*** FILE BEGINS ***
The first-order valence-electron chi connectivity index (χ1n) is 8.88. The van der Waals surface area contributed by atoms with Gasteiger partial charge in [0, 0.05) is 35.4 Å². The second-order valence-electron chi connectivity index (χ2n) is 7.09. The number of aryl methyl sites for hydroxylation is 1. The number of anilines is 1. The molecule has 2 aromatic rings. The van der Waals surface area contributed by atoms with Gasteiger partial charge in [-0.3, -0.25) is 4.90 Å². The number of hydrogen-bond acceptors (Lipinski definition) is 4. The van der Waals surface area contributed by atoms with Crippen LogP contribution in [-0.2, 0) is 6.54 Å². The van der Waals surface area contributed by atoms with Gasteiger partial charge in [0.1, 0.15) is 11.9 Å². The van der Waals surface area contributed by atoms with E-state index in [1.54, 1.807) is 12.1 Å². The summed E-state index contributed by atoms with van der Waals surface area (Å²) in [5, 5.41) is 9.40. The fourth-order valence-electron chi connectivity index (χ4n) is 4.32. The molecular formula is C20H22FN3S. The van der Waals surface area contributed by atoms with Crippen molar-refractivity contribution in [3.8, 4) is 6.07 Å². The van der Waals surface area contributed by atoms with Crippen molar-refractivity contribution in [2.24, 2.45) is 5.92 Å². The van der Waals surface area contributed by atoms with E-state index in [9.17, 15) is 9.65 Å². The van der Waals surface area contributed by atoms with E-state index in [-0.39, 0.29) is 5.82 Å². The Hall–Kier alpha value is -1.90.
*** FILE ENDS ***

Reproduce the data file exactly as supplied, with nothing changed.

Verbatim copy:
The first-order valence-electron chi connectivity index (χ1n) is 8.88. The van der Waals surface area contributed by atoms with Gasteiger partial charge in [0, 0.05) is 35.4 Å². The second-order valence-electron chi connectivity index (χ2n) is 7.09. The number of aryl methyl sites for hydroxylation is 1. The number of anilines is 1. The molecule has 2 aromatic rings. The van der Waals surface area contributed by atoms with Gasteiger partial charge in [-0.3, -0.25) is 4.90 Å². The number of hydrogen-bond acceptors (Lipinski definition) is 4. The van der Waals surface area contributed by atoms with Crippen LogP contribution in [-0.2, 0) is 6.54 Å². The van der Waals surface area contributed by atoms with Gasteiger partial charge in [0.1, 0.15) is 11.9 Å². The van der Waals surface area contributed by atoms with E-state index in [1.54, 1.807) is 12.1 Å². The summed E-state index contributed by atoms with van der Waals surface area (Å²) in [5, 5.41) is 9.40. The fourth-order valence-electron chi connectivity index (χ4n) is 4.32. The molecular formula is C20H22FN3S. The van der Waals surface area contributed by atoms with Crippen molar-refractivity contribution in [3.8, 4) is 6.07 Å². The van der Waals surface area contributed by atoms with Crippen molar-refractivity contribution in [2.24, 2.45) is 5.92 Å². The van der Waals surface area contributed by atoms with E-state index in [9.17, 15) is 9.65 Å². The van der Waals surface area contributed by atoms with E-state index in [-0.39, 0.29) is 5.82 Å². The Hall–Kier alpha value is -1.90.